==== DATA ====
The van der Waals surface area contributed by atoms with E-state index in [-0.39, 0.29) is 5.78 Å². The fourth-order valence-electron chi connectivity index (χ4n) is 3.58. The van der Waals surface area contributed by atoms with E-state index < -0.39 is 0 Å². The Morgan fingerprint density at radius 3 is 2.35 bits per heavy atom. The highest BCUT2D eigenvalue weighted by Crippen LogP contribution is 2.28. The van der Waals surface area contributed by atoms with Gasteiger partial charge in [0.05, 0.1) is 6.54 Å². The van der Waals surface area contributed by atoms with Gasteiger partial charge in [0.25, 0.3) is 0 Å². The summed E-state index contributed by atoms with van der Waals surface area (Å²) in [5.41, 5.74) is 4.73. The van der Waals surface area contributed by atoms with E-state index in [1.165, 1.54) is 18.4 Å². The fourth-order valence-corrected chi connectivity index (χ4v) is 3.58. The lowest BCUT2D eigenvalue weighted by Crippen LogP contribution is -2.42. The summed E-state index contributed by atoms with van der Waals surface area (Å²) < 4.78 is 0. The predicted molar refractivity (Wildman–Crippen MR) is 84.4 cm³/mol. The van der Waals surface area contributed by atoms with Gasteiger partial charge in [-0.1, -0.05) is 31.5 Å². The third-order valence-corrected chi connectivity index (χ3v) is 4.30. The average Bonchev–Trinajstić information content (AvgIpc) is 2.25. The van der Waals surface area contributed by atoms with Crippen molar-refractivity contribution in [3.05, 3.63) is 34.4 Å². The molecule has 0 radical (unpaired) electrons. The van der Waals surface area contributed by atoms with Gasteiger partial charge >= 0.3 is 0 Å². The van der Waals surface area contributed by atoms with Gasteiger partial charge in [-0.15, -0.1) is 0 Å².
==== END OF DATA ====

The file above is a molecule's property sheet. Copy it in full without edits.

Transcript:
The van der Waals surface area contributed by atoms with E-state index in [-0.39, 0.29) is 5.78 Å². The fourth-order valence-electron chi connectivity index (χ4n) is 3.58. The van der Waals surface area contributed by atoms with E-state index < -0.39 is 0 Å². The Morgan fingerprint density at radius 3 is 2.35 bits per heavy atom. The highest BCUT2D eigenvalue weighted by Crippen LogP contribution is 2.28. The van der Waals surface area contributed by atoms with Gasteiger partial charge in [0.05, 0.1) is 6.54 Å². The van der Waals surface area contributed by atoms with Gasteiger partial charge in [0.25, 0.3) is 0 Å². The summed E-state index contributed by atoms with van der Waals surface area (Å²) in [5.41, 5.74) is 4.73. The van der Waals surface area contributed by atoms with E-state index in [1.165, 1.54) is 18.4 Å². The fourth-order valence-corrected chi connectivity index (χ4v) is 3.58. The lowest BCUT2D eigenvalue weighted by Crippen LogP contribution is -2.42. The summed E-state index contributed by atoms with van der Waals surface area (Å²) < 4.78 is 0. The predicted molar refractivity (Wildman–Crippen MR) is 84.4 cm³/mol. The van der Waals surface area contributed by atoms with Gasteiger partial charge in [-0.1, -0.05) is 31.5 Å². The third-order valence-corrected chi connectivity index (χ3v) is 4.30. The average Bonchev–Trinajstić information content (AvgIpc) is 2.25. The van der Waals surface area contributed by atoms with Crippen molar-refractivity contribution in [3.05, 3.63) is 34.4 Å². The molecule has 0 radical (unpaired) electrons. The van der Waals surface area contributed by atoms with Gasteiger partial charge >= 0.3 is 0 Å². The van der Waals surface area contributed by atoms with Gasteiger partial charge in [-0.15, -0.1) is 0 Å².